Will Dogs' Systems Help Humans Cure Cancer for Both Species?
Anyone who has loved a dog as part of the family can tell you just how much dogs have in common with humans. The joy that they show when they're rewarded, their shame when they're punished for doing something wrong, the way that they bond with a family and its home -- all these things feel intimately human, and it's why so many of us see dogs as companions more than pets or property.
But like good companions, we share a lot of bad with the good. One of the things that dogs and humans have in common is cancer. Just like us, the cells in a dog's body can mutate and grow into tumors until everything else in the body stops working.
Two scientists in Philadelphia and New Jersey are hoping that something good might come out of that similarity between dogs and humans. Professor Karen Sorenemo studies mammary cancer, the dog equivalent of breast cancer, at the University of Pennsylvania School of Veterinary Medicine. Since 2009, she has collaborated with Olga Troanskaya, an oncologist at Princeton, to see what studying cancer in dogs can tell us about cancer in humans.
The two met when Troanskaya brought her own dog, suffering from cancer, to be treated by Sorenemo. Over the next six months, they talked about their work and began to see the benefits of putting their heads together.
At Penn, Sorenemo runs the Shelter Canine Mammary Tumor Program, which cares for shelter dogs that have developed mammary cancer. The project means a lot to her, she told Delaware Online: "It's a feel-good program for me personally because it has provided me the opportunity to care for these more vulnerable dogs who are mistreated and neglected and really need to have their luck turn. ... The dogs receive care, and if we can learn how their mammary cancer evolves we may be able to determine if there are comparisons with humans."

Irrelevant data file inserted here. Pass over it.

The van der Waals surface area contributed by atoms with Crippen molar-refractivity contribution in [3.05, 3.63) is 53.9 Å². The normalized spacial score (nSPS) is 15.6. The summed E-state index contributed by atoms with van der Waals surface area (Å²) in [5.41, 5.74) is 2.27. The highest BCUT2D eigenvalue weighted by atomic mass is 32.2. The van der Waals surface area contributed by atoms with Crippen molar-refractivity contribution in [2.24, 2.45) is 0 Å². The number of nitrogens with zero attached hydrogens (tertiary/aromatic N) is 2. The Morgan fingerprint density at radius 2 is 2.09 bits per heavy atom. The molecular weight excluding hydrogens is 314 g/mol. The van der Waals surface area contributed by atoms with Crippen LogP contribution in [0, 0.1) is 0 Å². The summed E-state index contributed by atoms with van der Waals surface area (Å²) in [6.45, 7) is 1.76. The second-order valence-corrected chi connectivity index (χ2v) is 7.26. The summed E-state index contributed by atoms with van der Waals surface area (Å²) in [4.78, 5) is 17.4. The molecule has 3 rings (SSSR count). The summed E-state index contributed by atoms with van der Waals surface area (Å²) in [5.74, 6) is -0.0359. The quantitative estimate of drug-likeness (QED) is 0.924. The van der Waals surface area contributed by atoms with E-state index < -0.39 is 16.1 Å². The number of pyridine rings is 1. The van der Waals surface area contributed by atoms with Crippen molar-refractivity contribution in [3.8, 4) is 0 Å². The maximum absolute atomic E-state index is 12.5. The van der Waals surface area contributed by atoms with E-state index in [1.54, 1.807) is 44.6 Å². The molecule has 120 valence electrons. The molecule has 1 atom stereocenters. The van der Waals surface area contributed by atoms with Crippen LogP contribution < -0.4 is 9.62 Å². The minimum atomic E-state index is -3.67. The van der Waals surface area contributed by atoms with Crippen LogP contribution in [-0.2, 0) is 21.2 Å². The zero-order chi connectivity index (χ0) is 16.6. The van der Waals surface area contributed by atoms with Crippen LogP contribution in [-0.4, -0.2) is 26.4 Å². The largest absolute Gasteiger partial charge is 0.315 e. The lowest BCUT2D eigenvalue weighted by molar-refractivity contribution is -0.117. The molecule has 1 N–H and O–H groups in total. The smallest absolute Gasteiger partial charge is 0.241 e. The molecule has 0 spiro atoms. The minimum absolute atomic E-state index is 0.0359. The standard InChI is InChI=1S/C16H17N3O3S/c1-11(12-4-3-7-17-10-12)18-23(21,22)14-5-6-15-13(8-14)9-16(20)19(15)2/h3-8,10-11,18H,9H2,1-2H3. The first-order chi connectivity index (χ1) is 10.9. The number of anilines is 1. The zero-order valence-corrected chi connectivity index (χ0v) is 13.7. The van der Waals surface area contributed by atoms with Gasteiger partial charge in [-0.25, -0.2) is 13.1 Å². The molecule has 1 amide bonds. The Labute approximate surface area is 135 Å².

The rate of mammary cancer in shelter animals is extremely high, because so many of the dogs are unspayed. Spaying a dog before she goes into heat for the first time reduces her chances of developing mammary cancer to only 0.5 percent; unspayed adult dogs develop it four times more often than spayed dogs.
From the scientific perspective, the shorter lifespan of dogs also means that the cancer grows and spreads more quickly. It's easier for doctors to see tumors in many different stages of development in dogs as compared with studying human tumors. When Sorenemo removes tumors from the dogs, she freezes the tissue and sends it to Princeton, where Troanskaya and her team performs molecular analysis on them. What they really want is to find what hormones or genetic factors cause a benign tumor to become malignant.
For both women, it's a deeply personal study as well: Sorenemo's mother died of breast cancer, and shortly after she teamed up with Troanskaya, her sister and Troanskaya's mother were diagnosed with the same disease.
As for the dogs themselves, not only do they get the needed medical care, but coming to Penn is an escape from overcrowded shelters. When their treatment is done, the former patients are placed in foster care or with permanent families.
Via Delaware Online